# Picard's Method for Solving Differential Equations: Finding y1 = 1 + x

• trojansc82
In summary: What integral? We aren't mind readers. My guess is you have the integral wrong in the first place. Show us your work.
trojansc82

## Homework Statement

y' = -y , y(0) = 1

Picard's method

## The Attempt at a Solution

I found y1 as 1 + 1/2x2, however y1 is really 1 + x

Last edited:
trojansc82 said:

## Homework Statement

y' = -y , y(0) = 1

Picard's method

## The Attempt at a Solution

I found y1 as 1 + 1/2x2, however y1 is really 1 + x

Neither of those is correct for the equation you wrote. Show us what you did so we can find your mistake(s).

you should show you method, so we can see where you're going wrong - what was your first approximation? starting with a constant should integrate to a constant times x and you should have the solution after one iteration

also as LCKurtz points out neither is correct, you should alway check by substituting into the original DE

Sorry I meant y1 is really 1 -x. It was a typo.

I think LCKurtz and lanedance are misunderstanding your notation. Neither $y= 1+ x^2/2$ nor $y= 1+ x$ is a solution to the equation but you are not claiming it is.

Picard's method of solving the differential equation y' = f(x,y), with initial condition $y(0)= y_0$ is an iterative method. Taking $y_0$ to be the initial value, $y_1= \int f(x, y_0)dx$ is the first iteration, then $y_2= \int f(x, y_1(x))dx$, $y_3= \int f(x,y_2(x))dx$, etc.

For the problem as given, the first iteration of Picard's method is, indeed, $y_1(x)= x+ 1$. But no one can show you where you went wrong until you show us what you did.

HallsofIvy said:
I think LCKurtz and lanedance are misunderstanding your notation. Neither $y= 1+ x^2/2$ nor $y= 1+ x$ is a solution to the equation but you are not claiming it is.

Nor are we claiming that.

Picard's method of solving the differential equation y' = f(x,y), with initial condition $y(0)= y_0$ is an iterative method. Taking $y_0$ to be the initial value, $y_1= \int f(x, y_0)dx$ is the first iteration, then $y_2= \int f(x, y_1(x))dx$, $y_3= \int f(x,y_2(x))dx$, etc.

For the problem as given, the first iteration of Picard's method is, indeed, $y_1(x)= x+ 1$.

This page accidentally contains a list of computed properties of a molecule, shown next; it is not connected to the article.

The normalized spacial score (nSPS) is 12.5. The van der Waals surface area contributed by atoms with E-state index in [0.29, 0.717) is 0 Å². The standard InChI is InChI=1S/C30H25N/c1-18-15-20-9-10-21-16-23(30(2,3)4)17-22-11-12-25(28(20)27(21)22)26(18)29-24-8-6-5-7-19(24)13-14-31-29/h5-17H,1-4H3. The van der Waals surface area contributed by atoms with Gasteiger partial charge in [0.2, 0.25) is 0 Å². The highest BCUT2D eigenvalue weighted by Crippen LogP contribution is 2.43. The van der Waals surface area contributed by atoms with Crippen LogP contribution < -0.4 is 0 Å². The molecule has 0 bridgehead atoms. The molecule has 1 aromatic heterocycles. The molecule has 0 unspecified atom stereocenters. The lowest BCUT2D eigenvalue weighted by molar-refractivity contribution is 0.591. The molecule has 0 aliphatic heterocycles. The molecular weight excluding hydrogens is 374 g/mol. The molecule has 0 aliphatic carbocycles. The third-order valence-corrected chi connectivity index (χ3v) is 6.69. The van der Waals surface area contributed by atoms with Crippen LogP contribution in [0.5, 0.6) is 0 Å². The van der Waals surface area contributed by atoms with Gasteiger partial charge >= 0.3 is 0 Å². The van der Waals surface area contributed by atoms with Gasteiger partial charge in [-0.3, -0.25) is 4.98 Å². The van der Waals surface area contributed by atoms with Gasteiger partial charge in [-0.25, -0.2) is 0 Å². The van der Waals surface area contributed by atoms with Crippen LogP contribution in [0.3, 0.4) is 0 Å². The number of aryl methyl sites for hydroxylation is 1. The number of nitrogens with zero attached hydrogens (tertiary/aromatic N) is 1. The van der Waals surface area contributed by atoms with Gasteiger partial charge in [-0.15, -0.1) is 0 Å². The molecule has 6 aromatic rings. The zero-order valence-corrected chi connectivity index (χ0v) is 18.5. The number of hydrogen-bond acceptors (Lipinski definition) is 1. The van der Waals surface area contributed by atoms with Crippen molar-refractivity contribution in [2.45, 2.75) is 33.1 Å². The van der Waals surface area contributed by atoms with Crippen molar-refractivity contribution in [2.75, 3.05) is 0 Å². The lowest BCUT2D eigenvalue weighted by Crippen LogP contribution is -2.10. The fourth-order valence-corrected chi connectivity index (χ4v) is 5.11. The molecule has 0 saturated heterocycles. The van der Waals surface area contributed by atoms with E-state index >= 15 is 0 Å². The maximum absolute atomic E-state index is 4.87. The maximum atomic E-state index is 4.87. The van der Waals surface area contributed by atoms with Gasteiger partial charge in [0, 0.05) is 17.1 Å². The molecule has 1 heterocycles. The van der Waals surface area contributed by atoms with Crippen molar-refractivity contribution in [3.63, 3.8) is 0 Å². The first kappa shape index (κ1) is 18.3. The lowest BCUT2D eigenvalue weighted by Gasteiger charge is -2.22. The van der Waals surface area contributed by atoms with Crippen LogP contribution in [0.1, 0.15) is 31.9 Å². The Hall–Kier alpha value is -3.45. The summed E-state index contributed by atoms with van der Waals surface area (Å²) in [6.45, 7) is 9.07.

No, it isn't.

Oh, I completely misread the equation! It is y'= -y, not y'= y as I was seeing!

My apologies to both LCKurtz and lanedance.

trojansc82, I still don't see how you got "1+ x^2/2". Please show us what you did.

HallsofIvy said:
Oh, I completely misread the equation! It is y'= -y, not y'= y as I was seeing!

My apologies to both LCKurtz and lanedance.

trojansc82, I still don't see how you got "1+ x^2/2". Please show us what you did.

Again, I apologize, I mistyped the answer.

The answer for y1 = 1 - x

trojansc82 said:
Again, I apologize, I mistyped the answer.

The answer for y1 = 1 - x

Is that the answer you got? In your original post you said you got something else. Have you figured it out? You never did show us what you did...

LCKurtz said:
Is that the answer you got? In your original post you said you got something else. Have you figured it out? You never did show us what you did...

Within the integral I multiplied -1 (since y was -y) by t. I ended up integrating -t, which came to -1/2 x2.

I have trouble within the integral.

trojansc82 said:
Within the integral I multiplied -1 (since y was -y) by t. I ended up integrating -t, which came to -1/2 x2.

I have trouble within the integral.

What integral? We aren't mind readers. My guess is you have the integral wrong in the first place. Show us your work.

## What is Picard's method for solving differential equations?

Picard's method is an iterative algorithm used to solve initial value problems for ordinary differential equations. It involves breaking down the original problem into a series of smaller problems and solving them step by step.

## How does Picard's method work?

Picard's method involves starting with an initial guess for the solution, then using this guess to approximate the original equation. This approximation is then used to generate a new guess, and the process is repeated until the solution converges to a certain level of accuracy.

## Why is it important to find y1 = 1 + x in Picard's method?

The initial value y1 = 1 + x is used as the starting point for the iterative process in Picard's method. It serves as the first approximation for the solution and is essential for finding subsequent approximations.

## What types of differential equations can be solved using Picard's method?

Picard's method is primarily used for solving first-order ordinary differential equations. It can also be used for certain types of higher-order differential equations by converting them into a system of first-order equations.

## Are there any limitations to using Picard's method for solving differential equations?

While Picard's method is a powerful and widely used technique, it does have its limitations. It may not always converge to a solution, and even when it does, the solution may not be unique. Additionally, it may be computationally intensive for highly nonlinear or complex equations.

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